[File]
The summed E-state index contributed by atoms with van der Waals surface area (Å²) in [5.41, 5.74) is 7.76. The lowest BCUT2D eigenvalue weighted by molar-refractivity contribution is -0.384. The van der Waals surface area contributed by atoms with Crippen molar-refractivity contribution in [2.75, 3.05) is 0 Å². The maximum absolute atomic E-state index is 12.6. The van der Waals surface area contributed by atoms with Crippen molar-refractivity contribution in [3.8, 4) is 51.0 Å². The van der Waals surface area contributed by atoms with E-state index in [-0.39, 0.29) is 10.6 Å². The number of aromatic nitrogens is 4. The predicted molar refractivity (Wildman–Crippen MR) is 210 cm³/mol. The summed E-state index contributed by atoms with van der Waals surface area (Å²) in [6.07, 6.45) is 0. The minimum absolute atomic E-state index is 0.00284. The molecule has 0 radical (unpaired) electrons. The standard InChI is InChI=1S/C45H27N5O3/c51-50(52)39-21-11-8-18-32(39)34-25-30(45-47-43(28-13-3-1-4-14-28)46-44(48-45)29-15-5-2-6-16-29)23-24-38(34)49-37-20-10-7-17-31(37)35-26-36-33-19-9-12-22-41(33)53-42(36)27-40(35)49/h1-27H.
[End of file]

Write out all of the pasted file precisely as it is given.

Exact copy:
The summed E-state index contributed by atoms with van der Waals surface area (Å²) in [5.41, 5.74) is 7.76. The lowest BCUT2D eigenvalue weighted by molar-refractivity contribution is -0.384. The van der Waals surface area contributed by atoms with Crippen molar-refractivity contribution in [2.75, 3.05) is 0 Å². The maximum absolute atomic E-state index is 12.6. The van der Waals surface area contributed by atoms with Crippen molar-refractivity contribution in [3.8, 4) is 51.0 Å². The van der Waals surface area contributed by atoms with E-state index in [-0.39, 0.29) is 10.6 Å². The number of aromatic nitrogens is 4. The predicted molar refractivity (Wildman–Crippen MR) is 210 cm³/mol. The summed E-state index contributed by atoms with van der Waals surface area (Å²) in [6.07, 6.45) is 0. The minimum absolute atomic E-state index is 0.00284. The molecule has 0 radical (unpaired) electrons. The standard InChI is InChI=1S/C45H27N5O3/c51-50(52)39-21-11-8-18-32(39)34-25-30(45-47-43(28-13-3-1-4-14-28)46-44(48-45)29-15-5-2-6-16-29)23-24-38(34)49-37-20-10-7-17-31(37)35-26-36-33-19-9-12-22-41(33)53-42(36)27-40(35)49/h1-27H.